The 'Heidoscop is a stereo camera with a reflex viewfinder, for plates or film packs (or a roll film back can be used). It was the first camera made by Franke and Heidecke (later Rollei-Werke Franke & Heidecke). The camera was made in two sizes: the first takes 45×107 mm plates, and was made from 1921-34. This was followed in 1925 by a model for 6×13 cm plates or film; this model was made until 1940. The exact specification was changed during production.
Either camera has a pair of f/4.5 Tessar taking lenses (5.5 cm focal length for the first model, and 7.5 cm for the second), mounted in a stereo Compound (later Compur) shutter and a viewing lens centrally between these. This is also a Tessar in some cameras, and a 'Sucher-Triplet' (also by Zeiss) in others.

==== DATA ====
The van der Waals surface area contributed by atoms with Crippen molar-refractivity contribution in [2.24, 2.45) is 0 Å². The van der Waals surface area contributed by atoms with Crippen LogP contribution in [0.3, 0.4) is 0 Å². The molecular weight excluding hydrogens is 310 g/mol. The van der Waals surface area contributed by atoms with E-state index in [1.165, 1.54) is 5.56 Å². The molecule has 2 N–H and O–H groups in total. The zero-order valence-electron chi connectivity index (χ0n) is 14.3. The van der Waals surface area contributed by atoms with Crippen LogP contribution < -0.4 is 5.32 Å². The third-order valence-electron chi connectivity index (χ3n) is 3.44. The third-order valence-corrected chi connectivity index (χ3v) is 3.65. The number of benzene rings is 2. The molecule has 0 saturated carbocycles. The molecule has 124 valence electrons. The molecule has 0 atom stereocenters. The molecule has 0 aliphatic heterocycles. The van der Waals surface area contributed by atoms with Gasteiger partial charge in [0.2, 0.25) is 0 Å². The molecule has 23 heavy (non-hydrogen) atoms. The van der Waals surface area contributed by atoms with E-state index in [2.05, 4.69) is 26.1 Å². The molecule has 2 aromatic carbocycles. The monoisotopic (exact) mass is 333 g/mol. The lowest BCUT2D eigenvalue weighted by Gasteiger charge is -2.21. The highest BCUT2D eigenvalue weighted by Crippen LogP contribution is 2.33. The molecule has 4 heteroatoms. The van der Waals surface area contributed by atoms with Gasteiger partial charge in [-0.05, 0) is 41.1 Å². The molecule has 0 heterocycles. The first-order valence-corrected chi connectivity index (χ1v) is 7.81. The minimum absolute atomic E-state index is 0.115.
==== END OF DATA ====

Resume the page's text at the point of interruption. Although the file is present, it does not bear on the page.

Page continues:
On the top of the camera body there is a collapsible hood over the viewing screen. This would even then be a familiar feature of reflex cameras. It has a hinged plate with a focusing loupe, which can be swung over the hood.
Only a few years after the Heidoscop, in 1926, very similar cameras but with a built-in roll-film chamber were introduced alongside it, in both sizes. This was named the 'Rolleidoscop, although McKeown states that the earliest of them were sold with the name Heidoscop.
- McKeown, James M. and Joan C. McKeown's Price Guide to Antique and Classic Cameras, 12th Edition, 2005-2006. USA, Centennial Photo Service, 2004. ISBN 0-931838-40-1 (hardcover). ISBN 0-931838-41-X (softcover). p850.